Joe L., also 64 (but no longer employed), is somewhat confident he will have a financially secure retirement. “I’m moving to another country, where I can live on less money,” he says.

Trend toward financial insecurity
WHILE THE CHANGES were not statistically significant in this year’s survey, the trend was definitely in the direction of greater financial insecurity, reports Merrill Goozner for The Fiscal Times.
Surveyors found “less false optimism in 2011 and 2012 than they had been in prior years,” adds Mathew Greenwald (whose polling firm conducted the survey for EBRI), noting that increased awareness among those who are “not on track” to reach their retirement goals, and their confidence, went down.
Nothing new was discovered in how retirement security is viewed, and in fact, the 22 years that EBRI has conducted its poll has been “…an era marked by declining job security, disappearing defined benefit pension plans and constant questioning about the viability of government retirement programs like Social Security and Medicare,” Goozner reports.
For Jill and Joe, early retirement was a significant goal for their parents. But even this outlook has changed: some 37 percent of workers believe they must work past 65, compared to 11 percent even as early as in 1991, state EBRI findings.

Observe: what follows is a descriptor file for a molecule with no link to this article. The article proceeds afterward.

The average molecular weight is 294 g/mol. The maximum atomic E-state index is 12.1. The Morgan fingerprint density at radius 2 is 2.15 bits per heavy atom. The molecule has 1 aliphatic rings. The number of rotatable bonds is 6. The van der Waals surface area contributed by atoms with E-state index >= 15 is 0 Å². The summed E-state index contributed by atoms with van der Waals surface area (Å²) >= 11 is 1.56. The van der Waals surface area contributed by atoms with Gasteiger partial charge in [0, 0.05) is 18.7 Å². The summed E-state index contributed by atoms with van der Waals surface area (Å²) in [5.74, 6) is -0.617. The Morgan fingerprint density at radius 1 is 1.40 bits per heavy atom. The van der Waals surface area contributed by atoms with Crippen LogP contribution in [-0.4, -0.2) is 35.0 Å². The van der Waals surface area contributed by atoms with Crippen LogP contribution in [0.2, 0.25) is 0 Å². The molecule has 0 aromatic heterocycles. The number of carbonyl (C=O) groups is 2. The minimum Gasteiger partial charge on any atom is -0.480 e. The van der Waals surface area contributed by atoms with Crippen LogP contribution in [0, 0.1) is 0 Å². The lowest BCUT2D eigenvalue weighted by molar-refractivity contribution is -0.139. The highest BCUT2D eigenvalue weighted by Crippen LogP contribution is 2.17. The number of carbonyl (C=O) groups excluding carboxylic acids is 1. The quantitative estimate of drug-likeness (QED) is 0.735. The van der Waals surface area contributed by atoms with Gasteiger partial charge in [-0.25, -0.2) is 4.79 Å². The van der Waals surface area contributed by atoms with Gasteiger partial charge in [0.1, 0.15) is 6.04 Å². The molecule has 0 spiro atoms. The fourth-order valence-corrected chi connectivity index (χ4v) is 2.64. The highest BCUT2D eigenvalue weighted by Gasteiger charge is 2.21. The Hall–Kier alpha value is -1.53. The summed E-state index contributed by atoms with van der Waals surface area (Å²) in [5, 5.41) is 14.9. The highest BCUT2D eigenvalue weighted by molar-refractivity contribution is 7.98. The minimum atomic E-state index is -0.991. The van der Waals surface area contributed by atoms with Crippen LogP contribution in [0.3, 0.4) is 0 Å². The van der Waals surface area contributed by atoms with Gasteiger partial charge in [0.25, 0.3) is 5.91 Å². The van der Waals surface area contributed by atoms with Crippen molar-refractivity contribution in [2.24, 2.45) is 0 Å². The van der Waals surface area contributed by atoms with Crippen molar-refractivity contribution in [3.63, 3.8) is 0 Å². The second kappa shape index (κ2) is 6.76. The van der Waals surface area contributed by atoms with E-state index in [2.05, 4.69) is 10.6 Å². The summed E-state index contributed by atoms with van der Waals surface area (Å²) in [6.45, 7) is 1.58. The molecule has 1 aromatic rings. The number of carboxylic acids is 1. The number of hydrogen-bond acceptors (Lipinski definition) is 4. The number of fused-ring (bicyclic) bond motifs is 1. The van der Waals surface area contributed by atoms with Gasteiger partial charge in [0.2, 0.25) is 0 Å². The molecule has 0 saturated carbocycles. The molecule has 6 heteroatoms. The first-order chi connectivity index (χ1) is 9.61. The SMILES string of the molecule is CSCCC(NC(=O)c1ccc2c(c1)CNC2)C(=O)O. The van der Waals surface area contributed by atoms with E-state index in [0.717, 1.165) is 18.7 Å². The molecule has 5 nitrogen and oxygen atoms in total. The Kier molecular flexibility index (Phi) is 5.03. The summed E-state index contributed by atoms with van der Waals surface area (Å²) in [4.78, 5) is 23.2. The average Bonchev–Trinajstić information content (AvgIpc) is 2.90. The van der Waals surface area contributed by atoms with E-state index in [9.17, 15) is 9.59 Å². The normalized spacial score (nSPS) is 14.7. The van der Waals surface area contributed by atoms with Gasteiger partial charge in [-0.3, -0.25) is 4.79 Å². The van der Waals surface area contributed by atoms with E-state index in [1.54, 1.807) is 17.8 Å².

In the past year, at least half who responded in related polls, not conducted for EBRI, see saving for retirement as critical – “the number one financial issue for nearly half of Americans,” according to Goozner.
Yet the EBRI findings report something different–that 42 percent polled gave the uncertain job market as their number one issue.

Americans not so concerned about retirement — for now
“Retirement is not America’s primary concern right now,” said Jack VanDerhei of EBRI, in a recent news release. “Their concern is job security.”
Both Joe and Jill also believe that Social Security and Medicare will provide less than what they planned for.
But again, EBRI findings do not match their skepticism.
Even with various politicians speaking out to curb Social Security and Medicare, EBRI polled workers showed more confidence this year than last, stating belief that current level of benefits would be there when they retire.